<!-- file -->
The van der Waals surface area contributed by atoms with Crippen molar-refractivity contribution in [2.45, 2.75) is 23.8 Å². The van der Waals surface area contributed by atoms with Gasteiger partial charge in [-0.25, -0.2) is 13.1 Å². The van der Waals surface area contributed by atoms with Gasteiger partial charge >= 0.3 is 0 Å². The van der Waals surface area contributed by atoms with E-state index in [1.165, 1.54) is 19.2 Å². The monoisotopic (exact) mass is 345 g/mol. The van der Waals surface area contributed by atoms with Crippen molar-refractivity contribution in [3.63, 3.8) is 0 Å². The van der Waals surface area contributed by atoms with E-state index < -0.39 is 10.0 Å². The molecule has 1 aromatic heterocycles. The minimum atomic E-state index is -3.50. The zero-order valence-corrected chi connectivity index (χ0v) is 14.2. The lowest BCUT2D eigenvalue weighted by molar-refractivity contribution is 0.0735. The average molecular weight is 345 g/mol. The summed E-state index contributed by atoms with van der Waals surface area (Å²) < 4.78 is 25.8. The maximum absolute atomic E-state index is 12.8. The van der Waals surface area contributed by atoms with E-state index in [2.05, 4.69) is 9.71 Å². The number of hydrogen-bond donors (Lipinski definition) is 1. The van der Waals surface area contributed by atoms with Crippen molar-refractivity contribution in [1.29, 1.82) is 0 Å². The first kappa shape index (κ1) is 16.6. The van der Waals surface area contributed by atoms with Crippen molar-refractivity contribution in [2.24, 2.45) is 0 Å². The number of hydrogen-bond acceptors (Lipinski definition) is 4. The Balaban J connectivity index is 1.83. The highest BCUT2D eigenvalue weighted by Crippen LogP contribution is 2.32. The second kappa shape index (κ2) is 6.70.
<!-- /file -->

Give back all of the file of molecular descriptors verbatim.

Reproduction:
The van der Waals surface area contributed by atoms with Crippen molar-refractivity contribution in [2.45, 2.75) is 23.8 Å². The van der Waals surface area contributed by atoms with Gasteiger partial charge in [-0.25, -0.2) is 13.1 Å². The van der Waals surface area contributed by atoms with Gasteiger partial charge >= 0.3 is 0 Å². The van der Waals surface area contributed by atoms with E-state index in [1.165, 1.54) is 19.2 Å². The monoisotopic (exact) mass is 345 g/mol. The van der Waals surface area contributed by atoms with Crippen molar-refractivity contribution in [3.63, 3.8) is 0 Å². The van der Waals surface area contributed by atoms with E-state index < -0.39 is 10.0 Å². The molecule has 1 aromatic heterocycles. The minimum atomic E-state index is -3.50. The zero-order valence-corrected chi connectivity index (χ0v) is 14.2. The lowest BCUT2D eigenvalue weighted by molar-refractivity contribution is 0.0735. The average molecular weight is 345 g/mol. The summed E-state index contributed by atoms with van der Waals surface area (Å²) < 4.78 is 25.8. The maximum absolute atomic E-state index is 12.8. The van der Waals surface area contributed by atoms with E-state index in [2.05, 4.69) is 9.71 Å². The number of hydrogen-bond donors (Lipinski definition) is 1. The van der Waals surface area contributed by atoms with Crippen molar-refractivity contribution in [1.29, 1.82) is 0 Å². The first kappa shape index (κ1) is 16.6. The van der Waals surface area contributed by atoms with Crippen molar-refractivity contribution in [2.24, 2.45) is 0 Å². The number of hydrogen-bond acceptors (Lipinski definition) is 4. The Balaban J connectivity index is 1.83. The highest BCUT2D eigenvalue weighted by Crippen LogP contribution is 2.32. The second kappa shape index (κ2) is 6.70.